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ORIGINAL ARTICLE
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Socio-demographic correlates of quit attempts and successful quitting among smokers in India: Analysis of Global Adult Tobacco Survey 2016-17


 Department of Community Medicine, All India Institute of Medical Sciences, Nagpur, Maharashtra, India

Date of Submission10-Mar-2019
Date of Decision24-Oct-2019
Date of Acceptance28-Oct-2019

Correspondence Address:
Jaya Prasad Tripathy,
Department of Community Medicine, All India Institute of Medical Sciences, Nagpur, Maharashtra
India
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Source of Support: None, Conflict of Interest: None

DOI: 10.4103/ijc.IJC_213_19

  Abstract 


Background: MPOWER is a policy package of six components intended to assist in the country-level implementation of effective tobacco control interventions. One of the six components of MPOWER strategy is to offer help to quit tobacco use. Majority of the smokers want to quit, but quitting is difficult due to the addictiveness of nicotine. They make multiple quitting attempts with little success. There is a need to know what proportion of smokers make a quit attempt, and among those who make an attempt, how many become successful quitters and their sociodemographic correlates.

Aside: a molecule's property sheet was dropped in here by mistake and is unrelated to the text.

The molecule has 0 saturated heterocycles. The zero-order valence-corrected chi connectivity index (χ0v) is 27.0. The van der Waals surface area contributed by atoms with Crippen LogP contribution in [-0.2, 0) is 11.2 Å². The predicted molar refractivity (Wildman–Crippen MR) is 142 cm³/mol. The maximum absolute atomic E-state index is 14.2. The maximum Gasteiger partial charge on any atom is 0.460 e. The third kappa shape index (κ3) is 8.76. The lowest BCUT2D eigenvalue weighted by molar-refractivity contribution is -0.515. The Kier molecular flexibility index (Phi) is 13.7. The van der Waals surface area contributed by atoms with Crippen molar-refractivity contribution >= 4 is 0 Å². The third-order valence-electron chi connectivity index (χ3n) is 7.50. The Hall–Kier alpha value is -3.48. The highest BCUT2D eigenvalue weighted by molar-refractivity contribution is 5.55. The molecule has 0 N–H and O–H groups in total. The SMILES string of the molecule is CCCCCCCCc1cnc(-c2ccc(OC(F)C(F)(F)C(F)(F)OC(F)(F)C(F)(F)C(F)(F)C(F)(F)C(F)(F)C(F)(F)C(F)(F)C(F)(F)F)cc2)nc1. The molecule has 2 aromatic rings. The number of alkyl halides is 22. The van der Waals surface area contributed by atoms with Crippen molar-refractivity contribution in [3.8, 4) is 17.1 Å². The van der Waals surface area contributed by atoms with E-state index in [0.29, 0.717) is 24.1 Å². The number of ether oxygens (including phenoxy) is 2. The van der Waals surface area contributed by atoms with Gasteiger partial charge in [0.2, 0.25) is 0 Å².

Methods: Secondary analysis of data from the Global Adult Tobacco Survey (GATS-2) 2016–17, India was done. This nationally representative survey was conducted among persons aged 15 years or older. Weighted estimates were calculated after adjusting for clustering and stratification.
Results: A total of 35.5% adults who smoked tobacco during the past 12 months have made a quit attempt in the last 12 months. Around 14.2% of ever daily smokers currently do not smoke (which indicate successful quit rate). The study demonstrated strong associations of sociodemographic characteristics such as age group, educational attainment, caste, religion, geographic region, wealth quintiles, and visit to health care provider with the attempt to quit tobacco and successful quitting. The majority of quit attempts were made without any assistance (71.1%).
Conclusion: The study provides robust national evidence on attempts to quit tobacco, the success rates of those attempts, and their sociodemographic correlates. The study highlights the need to provide more cessation support to young, less educated people in the northern part of India.


Keywords: Global Adult Tobacco Survey, quit rate, tobacco cessation
Key Message: Very few smoking quit attempts were successful due to lack of professional support. More cessation support is needed at a primary care level to improve success rates.